If we had a democratic government, we would have other things to speak prophetically about as a church. It is important to remember that while Christians may choose one party or another, God has no politics outside of God’s own kingdom. God does not care about Democrat or Republican, God cares about righteousness. So, we must discern, is it a good use of power to build barriers that are more about politics than effectiveness, to lock up and separate families who are seeking a better life, to look at the lifeless body of unarmed innocents and say “They got what is coming to them. Above all, perhaps, is it right to support and start conflicts that lead to the deaths of civilians and of service men and women, when they are started not to defend but to assert control. Neo-Colonial exploits to acquire oil rights or to establish new, more pro-us governments.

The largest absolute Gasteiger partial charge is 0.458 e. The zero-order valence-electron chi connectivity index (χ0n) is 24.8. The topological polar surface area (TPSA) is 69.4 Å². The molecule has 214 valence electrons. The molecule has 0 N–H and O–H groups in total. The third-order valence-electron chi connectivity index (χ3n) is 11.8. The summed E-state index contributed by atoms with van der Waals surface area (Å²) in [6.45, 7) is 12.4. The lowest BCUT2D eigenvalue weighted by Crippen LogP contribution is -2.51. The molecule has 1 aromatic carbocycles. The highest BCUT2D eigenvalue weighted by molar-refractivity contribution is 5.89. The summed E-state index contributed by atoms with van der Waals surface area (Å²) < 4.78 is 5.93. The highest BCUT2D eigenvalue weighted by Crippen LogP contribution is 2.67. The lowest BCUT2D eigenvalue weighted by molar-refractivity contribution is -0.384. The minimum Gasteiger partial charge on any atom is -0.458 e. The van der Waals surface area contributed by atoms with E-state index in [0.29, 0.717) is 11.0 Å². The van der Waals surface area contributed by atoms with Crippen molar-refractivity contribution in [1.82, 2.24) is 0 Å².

In all things, we must question how power is used, and critique those who use it poorly. It does not only extend to our votes though. In our day to day, we exert power. Are you a supervisor over someone? How do you treat you, employees? Are you a parent? How do you treat your children? Are you in a relationship? How do you treat your partner? There is always a power dynamic at play, and we choose how we maneuver around it. Do we take advantage of the power we are given, or do we use it to the benefit of those with less power than us? Servant leadership is not a new idea, its as old as the Church.
Christ, king of all creation from the beginning of time, had all the authority of God. Yet, at the moment that Christ was given the chance to save us, to establish a true relationship with us, Christ gave up all that power. Christ, “not taking equality with God as something to be grasped,” gave up all their power. The Greek says that Jesus, hollowed himself, of all the rights of Godhood so that Jesus could become like us. We, in serving others must be prepared to hollow ourselves out, to remove all the power we have accumulated, and serve people with authority, sure, but not by overpowering them.